Background information: how weather effects FM reception
Exceptional weather circumstances such as rain, mist or even bright sunshine, can all (temporarily) disrupt the FM reception. The fact that certain weather conditions can lead to signal disruption is no secret to most radio stations. Sometimes it can even cause complete loss of reception in an area where that shouldn't normally occur. Here are some frequently asked questions pertaining to this subject:
- Why is my station no longer available?
- How long will the disruption last?
- What can Broadcast Partners do about it?
Weather-related interference is usually caused by continuous high-pressure areas above the sea, but there are other causes as well. Temperature inversions can cause radio signals to deflect, which can result in more interference in other locations than planned under normal circumstances. Fortunately, disruptions of this nature are very rare.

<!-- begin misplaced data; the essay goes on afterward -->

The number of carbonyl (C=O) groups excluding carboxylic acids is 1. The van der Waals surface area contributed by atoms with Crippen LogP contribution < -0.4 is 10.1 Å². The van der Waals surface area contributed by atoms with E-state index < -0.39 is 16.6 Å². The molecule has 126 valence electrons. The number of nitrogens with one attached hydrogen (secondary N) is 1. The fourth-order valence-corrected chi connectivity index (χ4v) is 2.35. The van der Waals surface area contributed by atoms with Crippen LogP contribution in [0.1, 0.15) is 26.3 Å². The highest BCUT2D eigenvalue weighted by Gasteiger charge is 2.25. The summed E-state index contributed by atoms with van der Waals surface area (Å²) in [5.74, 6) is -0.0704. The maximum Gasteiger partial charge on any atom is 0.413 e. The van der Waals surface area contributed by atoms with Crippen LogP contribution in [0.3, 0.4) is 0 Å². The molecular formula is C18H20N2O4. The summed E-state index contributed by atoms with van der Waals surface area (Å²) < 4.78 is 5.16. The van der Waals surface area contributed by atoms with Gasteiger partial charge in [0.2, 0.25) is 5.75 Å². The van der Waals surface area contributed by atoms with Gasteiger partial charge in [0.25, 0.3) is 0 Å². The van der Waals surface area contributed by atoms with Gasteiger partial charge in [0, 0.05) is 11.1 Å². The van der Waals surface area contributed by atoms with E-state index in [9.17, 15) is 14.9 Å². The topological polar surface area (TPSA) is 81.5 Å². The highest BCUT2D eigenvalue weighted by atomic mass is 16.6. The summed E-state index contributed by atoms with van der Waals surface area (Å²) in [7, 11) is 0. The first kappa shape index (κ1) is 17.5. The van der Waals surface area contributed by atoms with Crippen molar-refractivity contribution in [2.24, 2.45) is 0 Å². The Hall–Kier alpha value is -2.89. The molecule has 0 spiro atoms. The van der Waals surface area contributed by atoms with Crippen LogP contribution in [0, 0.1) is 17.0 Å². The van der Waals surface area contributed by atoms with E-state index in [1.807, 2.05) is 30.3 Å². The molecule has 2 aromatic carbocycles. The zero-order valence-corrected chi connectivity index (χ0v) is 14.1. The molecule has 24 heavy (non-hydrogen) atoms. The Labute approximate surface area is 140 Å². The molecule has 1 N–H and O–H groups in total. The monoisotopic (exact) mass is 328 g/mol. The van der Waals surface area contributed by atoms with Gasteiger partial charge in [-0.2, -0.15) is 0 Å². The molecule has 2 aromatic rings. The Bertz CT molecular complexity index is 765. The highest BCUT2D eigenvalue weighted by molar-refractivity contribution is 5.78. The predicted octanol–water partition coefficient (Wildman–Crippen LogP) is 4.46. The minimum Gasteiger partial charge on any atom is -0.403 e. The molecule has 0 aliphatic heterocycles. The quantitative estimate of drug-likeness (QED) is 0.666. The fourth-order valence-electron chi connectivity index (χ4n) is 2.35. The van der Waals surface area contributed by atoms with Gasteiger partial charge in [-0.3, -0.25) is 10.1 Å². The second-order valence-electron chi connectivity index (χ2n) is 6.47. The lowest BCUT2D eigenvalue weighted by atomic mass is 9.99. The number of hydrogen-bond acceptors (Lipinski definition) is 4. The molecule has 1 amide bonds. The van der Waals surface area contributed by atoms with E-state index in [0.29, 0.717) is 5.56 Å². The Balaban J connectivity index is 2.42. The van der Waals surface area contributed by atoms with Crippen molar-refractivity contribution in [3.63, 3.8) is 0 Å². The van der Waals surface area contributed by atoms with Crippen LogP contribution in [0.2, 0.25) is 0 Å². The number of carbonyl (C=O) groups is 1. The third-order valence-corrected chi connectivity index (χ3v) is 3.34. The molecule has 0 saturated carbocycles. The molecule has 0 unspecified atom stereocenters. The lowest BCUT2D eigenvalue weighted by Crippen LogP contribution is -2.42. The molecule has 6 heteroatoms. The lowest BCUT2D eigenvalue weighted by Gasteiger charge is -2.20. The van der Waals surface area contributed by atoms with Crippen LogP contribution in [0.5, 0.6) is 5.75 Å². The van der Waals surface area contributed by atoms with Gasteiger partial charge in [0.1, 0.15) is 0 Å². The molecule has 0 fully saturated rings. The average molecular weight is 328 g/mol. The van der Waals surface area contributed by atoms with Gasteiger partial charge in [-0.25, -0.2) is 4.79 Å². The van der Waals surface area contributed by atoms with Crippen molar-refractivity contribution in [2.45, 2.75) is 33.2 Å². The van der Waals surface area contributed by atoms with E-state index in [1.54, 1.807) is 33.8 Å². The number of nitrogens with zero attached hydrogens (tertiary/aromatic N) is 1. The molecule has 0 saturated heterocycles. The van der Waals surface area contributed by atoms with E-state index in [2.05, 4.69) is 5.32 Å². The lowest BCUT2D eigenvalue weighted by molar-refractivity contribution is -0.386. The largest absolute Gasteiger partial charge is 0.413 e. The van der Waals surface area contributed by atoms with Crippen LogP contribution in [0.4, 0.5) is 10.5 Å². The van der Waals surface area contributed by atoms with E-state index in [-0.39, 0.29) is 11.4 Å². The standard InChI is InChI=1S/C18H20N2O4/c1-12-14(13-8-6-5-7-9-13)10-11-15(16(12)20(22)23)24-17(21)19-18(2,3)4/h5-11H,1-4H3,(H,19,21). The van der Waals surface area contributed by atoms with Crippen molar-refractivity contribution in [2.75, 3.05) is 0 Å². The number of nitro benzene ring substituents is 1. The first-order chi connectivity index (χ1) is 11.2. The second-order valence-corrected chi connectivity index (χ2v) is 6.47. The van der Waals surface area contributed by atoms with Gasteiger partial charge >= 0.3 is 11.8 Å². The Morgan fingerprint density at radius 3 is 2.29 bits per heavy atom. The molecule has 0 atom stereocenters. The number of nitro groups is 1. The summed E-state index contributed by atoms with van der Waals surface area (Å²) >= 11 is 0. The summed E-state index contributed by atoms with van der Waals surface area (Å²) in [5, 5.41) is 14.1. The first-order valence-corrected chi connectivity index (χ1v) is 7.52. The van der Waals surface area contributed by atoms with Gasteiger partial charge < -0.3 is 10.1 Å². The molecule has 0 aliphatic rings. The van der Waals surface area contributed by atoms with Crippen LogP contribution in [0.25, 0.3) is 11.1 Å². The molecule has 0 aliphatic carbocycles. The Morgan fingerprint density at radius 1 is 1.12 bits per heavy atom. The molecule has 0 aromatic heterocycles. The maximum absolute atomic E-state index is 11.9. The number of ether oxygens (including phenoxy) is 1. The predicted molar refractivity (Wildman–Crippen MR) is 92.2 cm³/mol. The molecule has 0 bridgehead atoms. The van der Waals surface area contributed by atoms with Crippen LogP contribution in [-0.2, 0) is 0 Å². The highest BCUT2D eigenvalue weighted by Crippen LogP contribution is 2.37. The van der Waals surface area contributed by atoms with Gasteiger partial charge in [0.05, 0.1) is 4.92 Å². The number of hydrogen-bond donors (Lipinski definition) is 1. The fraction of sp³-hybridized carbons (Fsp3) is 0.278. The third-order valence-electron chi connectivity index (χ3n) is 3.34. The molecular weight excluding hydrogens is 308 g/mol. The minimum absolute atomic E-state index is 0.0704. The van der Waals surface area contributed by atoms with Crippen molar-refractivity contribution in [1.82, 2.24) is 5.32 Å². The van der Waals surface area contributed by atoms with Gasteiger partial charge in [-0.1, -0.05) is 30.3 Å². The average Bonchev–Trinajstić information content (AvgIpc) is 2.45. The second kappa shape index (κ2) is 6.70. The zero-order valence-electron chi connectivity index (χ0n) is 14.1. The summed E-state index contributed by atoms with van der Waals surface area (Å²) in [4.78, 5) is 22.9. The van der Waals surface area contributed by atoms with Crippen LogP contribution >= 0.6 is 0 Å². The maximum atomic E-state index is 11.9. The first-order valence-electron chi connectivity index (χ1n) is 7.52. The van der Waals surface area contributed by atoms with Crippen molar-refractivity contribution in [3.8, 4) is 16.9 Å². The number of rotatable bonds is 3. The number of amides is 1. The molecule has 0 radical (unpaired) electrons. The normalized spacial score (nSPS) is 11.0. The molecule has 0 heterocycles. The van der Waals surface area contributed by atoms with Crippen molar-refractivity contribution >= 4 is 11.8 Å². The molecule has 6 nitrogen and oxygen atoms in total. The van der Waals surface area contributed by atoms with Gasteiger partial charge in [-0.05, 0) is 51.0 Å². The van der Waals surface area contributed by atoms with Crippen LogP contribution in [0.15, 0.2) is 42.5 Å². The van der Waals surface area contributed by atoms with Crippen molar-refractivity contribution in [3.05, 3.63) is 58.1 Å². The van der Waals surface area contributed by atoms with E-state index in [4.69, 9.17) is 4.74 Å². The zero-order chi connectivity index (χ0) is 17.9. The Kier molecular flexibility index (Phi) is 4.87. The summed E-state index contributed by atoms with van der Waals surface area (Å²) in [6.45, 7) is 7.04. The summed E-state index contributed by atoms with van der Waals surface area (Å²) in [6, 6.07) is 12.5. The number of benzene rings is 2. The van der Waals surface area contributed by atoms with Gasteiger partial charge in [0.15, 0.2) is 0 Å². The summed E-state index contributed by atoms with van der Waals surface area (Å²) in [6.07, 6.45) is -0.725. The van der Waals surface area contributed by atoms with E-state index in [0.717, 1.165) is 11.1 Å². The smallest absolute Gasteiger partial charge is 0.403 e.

It goes without saying that a broadcast operator can not influence the weather. If tropospheric propagation is taking place, it is (unfortunately) impossible to take concrete measures to reduce the subsequent effects. It is often a matter of waiting to see how the weather develops; preferably for the worse, ironically enough! The chances of weather-related interference taking place every so often are taken into account during international frequency coordination. When requesting or modifying FM frequencies, Broadcast Partners strives to ensure that their clients' frequencies are as solid as possible.
Do you have any questions about how the weather can influence your FM reception? Broadcast Partners are happy to assist you. What types of atmospheric disruptions are there? How do they occur? Read more in this document.
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